On a navy ship, the port butter cutter was the mythical source of the useless scuttlebutt that made its way up and down the passageways faster than a sailor could run for his general quarters station.
These days, I suspect much of the “news” that we think is true, and therefore believe as gospel, comes from a similar source, probably some deranged blogger who lives on the port coast.
Since I was born in California, I can say that most weird, mistaken, or otherwise strange news and ideas come from what used to be a wonderful place to live before the state invented government overreach.
I’m amazed by the number of sources one has to track down on the Internet to get what we used to call “the straight scoop.” Most people don’t bother. Many even admit that they listen to the biased source they like rather than any mainstream diet of beans, bullets, and black oil.
If you get your news from the Yahoo home page, you’ll be the first to know what celebrity posed nude somewhere or “rocked” the latest in see-through clothing would that put a liberty town bar girl to shame. These clothes aren’t cutting edge. I saw it all during the Vietnam War but neglected to tell my mother about it.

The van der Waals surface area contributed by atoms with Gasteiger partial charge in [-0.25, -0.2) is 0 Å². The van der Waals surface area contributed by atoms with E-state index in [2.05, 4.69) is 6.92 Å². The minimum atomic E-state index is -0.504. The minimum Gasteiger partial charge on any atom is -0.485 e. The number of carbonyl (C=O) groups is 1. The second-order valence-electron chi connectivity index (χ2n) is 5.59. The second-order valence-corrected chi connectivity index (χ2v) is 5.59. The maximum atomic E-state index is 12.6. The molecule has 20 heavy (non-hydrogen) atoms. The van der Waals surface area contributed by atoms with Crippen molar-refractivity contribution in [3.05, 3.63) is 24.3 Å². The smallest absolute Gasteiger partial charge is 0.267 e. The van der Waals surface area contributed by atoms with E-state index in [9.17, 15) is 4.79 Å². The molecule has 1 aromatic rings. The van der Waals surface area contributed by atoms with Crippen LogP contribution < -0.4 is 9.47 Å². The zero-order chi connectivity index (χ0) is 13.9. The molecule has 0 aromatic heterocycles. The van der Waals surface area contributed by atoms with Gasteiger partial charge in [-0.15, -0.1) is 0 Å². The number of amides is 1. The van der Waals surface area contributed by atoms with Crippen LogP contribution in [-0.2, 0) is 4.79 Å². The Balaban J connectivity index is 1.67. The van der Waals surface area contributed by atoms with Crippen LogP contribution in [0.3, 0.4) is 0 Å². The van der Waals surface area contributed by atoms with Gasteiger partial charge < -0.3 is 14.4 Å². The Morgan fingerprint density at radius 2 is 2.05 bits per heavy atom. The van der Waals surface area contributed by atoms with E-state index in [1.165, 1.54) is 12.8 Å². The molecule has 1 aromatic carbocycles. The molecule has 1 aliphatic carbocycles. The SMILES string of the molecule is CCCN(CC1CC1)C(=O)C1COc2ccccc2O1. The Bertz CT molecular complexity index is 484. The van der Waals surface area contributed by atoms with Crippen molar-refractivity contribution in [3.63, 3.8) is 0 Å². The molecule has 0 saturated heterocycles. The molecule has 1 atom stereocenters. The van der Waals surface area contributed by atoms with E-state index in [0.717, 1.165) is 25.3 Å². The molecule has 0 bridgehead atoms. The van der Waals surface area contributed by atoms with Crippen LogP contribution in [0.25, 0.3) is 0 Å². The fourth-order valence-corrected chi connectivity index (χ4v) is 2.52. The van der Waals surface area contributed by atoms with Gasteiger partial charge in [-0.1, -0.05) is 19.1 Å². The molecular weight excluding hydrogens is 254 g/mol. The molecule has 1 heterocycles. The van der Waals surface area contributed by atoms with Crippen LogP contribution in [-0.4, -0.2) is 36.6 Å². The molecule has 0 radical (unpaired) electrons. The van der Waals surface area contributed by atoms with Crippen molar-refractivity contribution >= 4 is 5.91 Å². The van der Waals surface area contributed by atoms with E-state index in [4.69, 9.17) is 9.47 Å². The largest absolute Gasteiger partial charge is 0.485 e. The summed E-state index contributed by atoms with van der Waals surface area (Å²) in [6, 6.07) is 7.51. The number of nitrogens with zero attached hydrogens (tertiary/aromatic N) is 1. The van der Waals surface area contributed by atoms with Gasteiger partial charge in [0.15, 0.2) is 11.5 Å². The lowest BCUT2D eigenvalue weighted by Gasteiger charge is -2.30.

Other websites specialize in one-sided reports about how inept the President is and or how inept those who don’t like the President are. Why can’t we put these “news” casters (bent shit cans) who report this kind of bilge on an ice floe bound for the tropics during hurricane season? On the floe, they could cast all the spoilt bait they want.
“News” these days has become rather like hotdogs. You don’t even want to ask what it’s made of. I think my journalism degree would prevent me from being hired at a lot of the port butter cutters that comprise what’s left of the fourth estate. My credentials include “swears like a sailor.” That won’t get me a job at CNN or FOX, though it should.
Those who get to know me (and few are crazy enough t try) know that I’m very much like the Jock Stewart character in my novel Special Investigative Reporter.